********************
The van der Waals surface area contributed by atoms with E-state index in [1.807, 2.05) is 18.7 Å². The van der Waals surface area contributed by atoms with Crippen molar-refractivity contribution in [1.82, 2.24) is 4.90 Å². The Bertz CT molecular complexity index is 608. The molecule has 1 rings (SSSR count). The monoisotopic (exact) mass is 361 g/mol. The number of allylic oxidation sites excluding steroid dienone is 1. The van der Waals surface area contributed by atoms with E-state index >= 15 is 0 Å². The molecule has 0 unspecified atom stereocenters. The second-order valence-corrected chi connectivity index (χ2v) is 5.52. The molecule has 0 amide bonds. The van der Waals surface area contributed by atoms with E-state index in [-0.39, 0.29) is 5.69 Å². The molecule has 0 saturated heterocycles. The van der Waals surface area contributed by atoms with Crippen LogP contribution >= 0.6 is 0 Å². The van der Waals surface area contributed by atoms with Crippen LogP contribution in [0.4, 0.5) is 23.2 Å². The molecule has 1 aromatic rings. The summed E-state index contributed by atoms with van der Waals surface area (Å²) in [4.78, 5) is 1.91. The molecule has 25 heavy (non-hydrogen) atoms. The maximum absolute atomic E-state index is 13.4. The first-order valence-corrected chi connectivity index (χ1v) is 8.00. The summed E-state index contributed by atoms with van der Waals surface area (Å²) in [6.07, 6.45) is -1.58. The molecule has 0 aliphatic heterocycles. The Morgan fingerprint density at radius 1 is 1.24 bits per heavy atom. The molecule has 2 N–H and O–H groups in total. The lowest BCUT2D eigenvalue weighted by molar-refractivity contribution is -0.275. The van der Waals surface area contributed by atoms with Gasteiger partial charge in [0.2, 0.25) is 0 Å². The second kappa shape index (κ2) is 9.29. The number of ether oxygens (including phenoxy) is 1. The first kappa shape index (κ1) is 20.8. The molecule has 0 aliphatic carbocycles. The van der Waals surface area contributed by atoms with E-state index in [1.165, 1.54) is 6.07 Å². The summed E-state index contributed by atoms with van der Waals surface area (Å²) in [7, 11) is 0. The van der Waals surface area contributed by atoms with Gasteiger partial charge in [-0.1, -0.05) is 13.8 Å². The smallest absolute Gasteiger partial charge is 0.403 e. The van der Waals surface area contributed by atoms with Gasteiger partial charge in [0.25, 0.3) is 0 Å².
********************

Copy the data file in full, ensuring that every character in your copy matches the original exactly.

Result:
The van der Waals surface area contributed by atoms with E-state index in [1.807, 2.05) is 18.7 Å². The van der Waals surface area contributed by atoms with Crippen molar-refractivity contribution in [1.82, 2.24) is 4.90 Å². The Bertz CT molecular complexity index is 608. The molecule has 1 rings (SSSR count). The monoisotopic (exact) mass is 361 g/mol. The number of allylic oxidation sites excluding steroid dienone is 1. The van der Waals surface area contributed by atoms with E-state index >= 15 is 0 Å². The molecule has 0 unspecified atom stereocenters. The second-order valence-corrected chi connectivity index (χ2v) is 5.52. The molecule has 0 amide bonds. The van der Waals surface area contributed by atoms with E-state index in [-0.39, 0.29) is 5.69 Å². The molecule has 0 saturated heterocycles. The van der Waals surface area contributed by atoms with Crippen LogP contribution >= 0.6 is 0 Å². The van der Waals surface area contributed by atoms with Crippen LogP contribution in [0.4, 0.5) is 23.2 Å². The molecule has 1 aromatic rings. The summed E-state index contributed by atoms with van der Waals surface area (Å²) in [4.78, 5) is 1.91. The molecule has 25 heavy (non-hydrogen) atoms. The maximum absolute atomic E-state index is 13.4. The first-order valence-corrected chi connectivity index (χ1v) is 8.00. The summed E-state index contributed by atoms with van der Waals surface area (Å²) in [6.07, 6.45) is -1.58. The molecule has 0 aliphatic heterocycles. The Morgan fingerprint density at radius 1 is 1.24 bits per heavy atom. The molecule has 2 N–H and O–H groups in total. The lowest BCUT2D eigenvalue weighted by molar-refractivity contribution is -0.275. The van der Waals surface area contributed by atoms with Gasteiger partial charge in [0.2, 0.25) is 0 Å². The second kappa shape index (κ2) is 9.29. The number of ether oxygens (including phenoxy) is 1. The first kappa shape index (κ1) is 20.8. The molecule has 0 aliphatic carbocycles. The van der Waals surface area contributed by atoms with E-state index in [1.165, 1.54) is 6.07 Å². The summed E-state index contributed by atoms with van der Waals surface area (Å²) in [7, 11) is 0. The van der Waals surface area contributed by atoms with Gasteiger partial charge in [-0.1, -0.05) is 13.8 Å². The smallest absolute Gasteiger partial charge is 0.403 e. The van der Waals surface area contributed by atoms with Gasteiger partial charge in [0.25, 0.3) is 0 Å².